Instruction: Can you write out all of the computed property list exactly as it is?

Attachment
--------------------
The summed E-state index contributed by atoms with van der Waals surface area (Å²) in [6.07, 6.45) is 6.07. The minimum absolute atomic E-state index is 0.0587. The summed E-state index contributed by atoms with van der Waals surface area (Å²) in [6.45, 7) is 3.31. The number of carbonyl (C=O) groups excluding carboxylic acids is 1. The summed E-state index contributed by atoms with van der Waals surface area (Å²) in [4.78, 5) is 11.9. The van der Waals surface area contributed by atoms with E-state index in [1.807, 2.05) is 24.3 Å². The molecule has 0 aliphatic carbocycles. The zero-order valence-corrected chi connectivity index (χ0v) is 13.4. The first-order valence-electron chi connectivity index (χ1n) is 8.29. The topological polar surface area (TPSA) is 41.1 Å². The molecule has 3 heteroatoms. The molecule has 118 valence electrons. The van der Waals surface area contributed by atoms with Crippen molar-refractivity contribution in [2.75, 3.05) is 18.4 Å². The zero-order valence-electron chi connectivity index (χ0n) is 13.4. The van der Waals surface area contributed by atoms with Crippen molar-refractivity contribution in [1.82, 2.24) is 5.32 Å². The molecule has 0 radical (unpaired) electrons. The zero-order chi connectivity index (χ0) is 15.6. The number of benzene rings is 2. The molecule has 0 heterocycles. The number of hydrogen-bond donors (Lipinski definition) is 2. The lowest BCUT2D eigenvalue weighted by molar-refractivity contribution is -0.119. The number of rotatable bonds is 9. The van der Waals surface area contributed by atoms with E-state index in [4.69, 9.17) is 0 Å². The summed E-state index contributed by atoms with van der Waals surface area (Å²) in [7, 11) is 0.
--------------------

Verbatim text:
The summed E-state index contributed by atoms with van der Waals surface area (Å²) in [6.07, 6.45) is 6.07. The minimum absolute atomic E-state index is 0.0587. The summed E-state index contributed by atoms with van der Waals surface area (Å²) in [6.45, 7) is 3.31. The number of carbonyl (C=O) groups excluding carboxylic acids is 1. The summed E-state index contributed by atoms with van der Waals surface area (Å²) in [4.78, 5) is 11.9. The van der Waals surface area contributed by atoms with E-state index in [1.807, 2.05) is 24.3 Å². The molecule has 0 aliphatic carbocycles. The zero-order valence-corrected chi connectivity index (χ0v) is 13.4. The first-order valence-electron chi connectivity index (χ1n) is 8.29. The topological polar surface area (TPSA) is 41.1 Å². The molecule has 3 heteroatoms. The molecule has 118 valence electrons. The van der Waals surface area contributed by atoms with Crippen molar-refractivity contribution in [2.75, 3.05) is 18.4 Å². The zero-order valence-electron chi connectivity index (χ0n) is 13.4. The van der Waals surface area contributed by atoms with Crippen molar-refractivity contribution in [1.82, 2.24) is 5.32 Å². The molecule has 0 radical (unpaired) electrons. The zero-order chi connectivity index (χ0) is 15.6. The number of benzene rings is 2. The molecule has 0 heterocycles. The number of hydrogen-bond donors (Lipinski definition) is 2. The lowest BCUT2D eigenvalue weighted by molar-refractivity contribution is -0.119. The number of rotatable bonds is 9. The van der Waals surface area contributed by atoms with E-state index in [4.69, 9.17) is 0 Å². The summed E-state index contributed by atoms with van der Waals surface area (Å²) in [7, 11) is 0.